Saturday, August 13, 2011
Chickens Coming Home to Roost
I've wanted chickens for a while, but we didn't think it was time. I did a lot of re-landscaping in the back yard this year, the point of which was to make room for next year's eventual chicken coop.
Then serendipity got in the way. A week ago, we went to a party at a friend's house. I got to talking to a friend of hers who keeps chickens. It made me think again.
The next day, a message came through on our neighborhood listserv about a local CSA farm that was getting out of the egg business due to severe raccoon problems (they are still in the city but more suburban than my area). They had 14 chickens who were looking for new homes.
I emailed Mario at work and told him. Wonderful man, his only question was, "Are we ready?"
Is anybody ever ready when change comes along? I figure things happen for a reason, and when they do, you roll with it. I emailed back, and asked for 3. Within a matter of hours, they only had 2 chickens left - in a city that doesn't allow backyard chickens. When I stop finding dime bags in my front yard, I'll start worrying about who's keeping illegal poultry.
Two days later, a chicken coop was on its way, and on Thursday, we got it built and installed in the back yard (in a completely different but much more practical area than I had originally planned). On Friday, we raccoon-proofed it - hardware cloth stapled to the entire floor of the run, then covered with dirt and bedding, and spring hooks on the doors.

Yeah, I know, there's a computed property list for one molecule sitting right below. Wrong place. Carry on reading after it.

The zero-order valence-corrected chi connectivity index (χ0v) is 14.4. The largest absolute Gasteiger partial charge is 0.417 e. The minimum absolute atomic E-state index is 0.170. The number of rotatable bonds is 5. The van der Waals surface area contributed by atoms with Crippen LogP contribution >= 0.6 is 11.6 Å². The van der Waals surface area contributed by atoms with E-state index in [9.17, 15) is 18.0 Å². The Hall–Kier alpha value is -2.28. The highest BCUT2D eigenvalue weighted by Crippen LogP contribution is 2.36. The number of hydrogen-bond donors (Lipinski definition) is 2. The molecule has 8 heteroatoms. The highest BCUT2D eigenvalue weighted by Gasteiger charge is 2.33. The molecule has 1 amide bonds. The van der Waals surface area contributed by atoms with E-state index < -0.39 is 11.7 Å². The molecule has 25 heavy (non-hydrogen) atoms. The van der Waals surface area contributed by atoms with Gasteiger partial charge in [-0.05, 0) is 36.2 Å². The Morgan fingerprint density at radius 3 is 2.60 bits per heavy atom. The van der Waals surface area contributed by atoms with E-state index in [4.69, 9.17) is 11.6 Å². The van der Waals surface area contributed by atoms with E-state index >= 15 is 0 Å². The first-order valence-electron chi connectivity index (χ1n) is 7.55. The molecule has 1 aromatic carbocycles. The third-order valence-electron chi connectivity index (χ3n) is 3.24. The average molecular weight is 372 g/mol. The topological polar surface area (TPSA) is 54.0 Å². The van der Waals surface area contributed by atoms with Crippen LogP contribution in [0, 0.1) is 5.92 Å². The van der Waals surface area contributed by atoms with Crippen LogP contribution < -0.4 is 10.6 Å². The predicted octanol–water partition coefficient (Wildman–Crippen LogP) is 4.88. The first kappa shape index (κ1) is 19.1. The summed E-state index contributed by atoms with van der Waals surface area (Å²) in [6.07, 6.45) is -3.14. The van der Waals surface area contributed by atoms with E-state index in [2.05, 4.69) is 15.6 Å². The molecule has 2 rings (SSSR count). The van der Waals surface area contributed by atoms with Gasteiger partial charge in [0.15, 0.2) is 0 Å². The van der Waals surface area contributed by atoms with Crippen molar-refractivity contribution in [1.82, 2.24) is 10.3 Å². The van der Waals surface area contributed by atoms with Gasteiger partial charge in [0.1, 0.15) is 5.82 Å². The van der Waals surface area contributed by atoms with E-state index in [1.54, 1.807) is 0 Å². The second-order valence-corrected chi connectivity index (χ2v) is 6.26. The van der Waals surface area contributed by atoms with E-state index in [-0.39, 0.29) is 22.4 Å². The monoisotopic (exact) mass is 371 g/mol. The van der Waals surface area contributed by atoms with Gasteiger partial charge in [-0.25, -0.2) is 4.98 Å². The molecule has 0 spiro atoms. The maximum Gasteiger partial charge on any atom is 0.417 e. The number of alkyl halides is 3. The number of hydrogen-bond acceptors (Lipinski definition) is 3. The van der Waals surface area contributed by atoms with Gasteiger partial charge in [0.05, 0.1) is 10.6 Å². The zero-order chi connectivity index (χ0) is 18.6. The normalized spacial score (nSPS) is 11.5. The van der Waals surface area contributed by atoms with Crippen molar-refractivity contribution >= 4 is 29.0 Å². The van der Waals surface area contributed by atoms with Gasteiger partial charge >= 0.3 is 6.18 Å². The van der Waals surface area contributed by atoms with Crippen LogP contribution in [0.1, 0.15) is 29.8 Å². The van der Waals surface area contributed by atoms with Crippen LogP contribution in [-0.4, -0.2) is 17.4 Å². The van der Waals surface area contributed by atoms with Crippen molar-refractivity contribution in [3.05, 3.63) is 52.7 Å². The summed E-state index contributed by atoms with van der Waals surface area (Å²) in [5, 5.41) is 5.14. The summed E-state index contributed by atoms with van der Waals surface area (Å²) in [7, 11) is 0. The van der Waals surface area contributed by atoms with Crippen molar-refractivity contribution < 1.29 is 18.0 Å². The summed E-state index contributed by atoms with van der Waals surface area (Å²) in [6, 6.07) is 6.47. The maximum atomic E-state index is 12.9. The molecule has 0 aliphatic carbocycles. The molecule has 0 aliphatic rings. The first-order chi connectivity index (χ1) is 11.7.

We were as ready as we could be.
The second chicken, bigger and darker, flew straight up in the air, landed somewhere behind me, did 2 high-stepping laps around the yard, tearing off mouthfuls of leaves from every passing plant, rose up again and flew over a 4 foot chain link fence, ran down the alley next door, out through their locked gate and out of sight. In a matter of seconds.
During this time I ran and swore and dove at the bird, but she was too fast. I ran down the alley after her, only to find that Mario locked the gate because he would, obviously, be coming in the front door. Thankfully he got back just then, saw me and unlocked the gate. I run past him, see an older man standing outside the karate studio down the street. "Have you seen my chicken?" Completely unfazed, he points left. "He went that way, ma'am."
We track the chicken by the people standing on the sidewalk, either puzzled or laughing. We track the chicken through the double doors into the thrift store where I do a lot of my shopping. We eventually track the chicken into a corner behind a rack of hangers. With an authority I didn't really feel, I got hold of the chicken and called for a box. Mario found one, and for good measure, we put the box in a trash bag and carted her off home.
This time, she went into the coop. A little huffy about it, if you ask me, but she went in.
They're a little stressed right now, between multiple raccoon attacks at their old home that killed over 2 dozen chickens, then being moved to a temporary home, then moving again today. (Plus that little unplanned adventure). But they're eating, they're drinking, and eventually, they'll be calm enough to lay us nice pale blue eggs.
I noted when I was hunting the chicken that it was half price day at the thrift store. I went back a little later and spent some money, just to make up for the fuss we'd caused.
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Thank you for the laugh! I had fabulous visions of the chicken running down the road. :)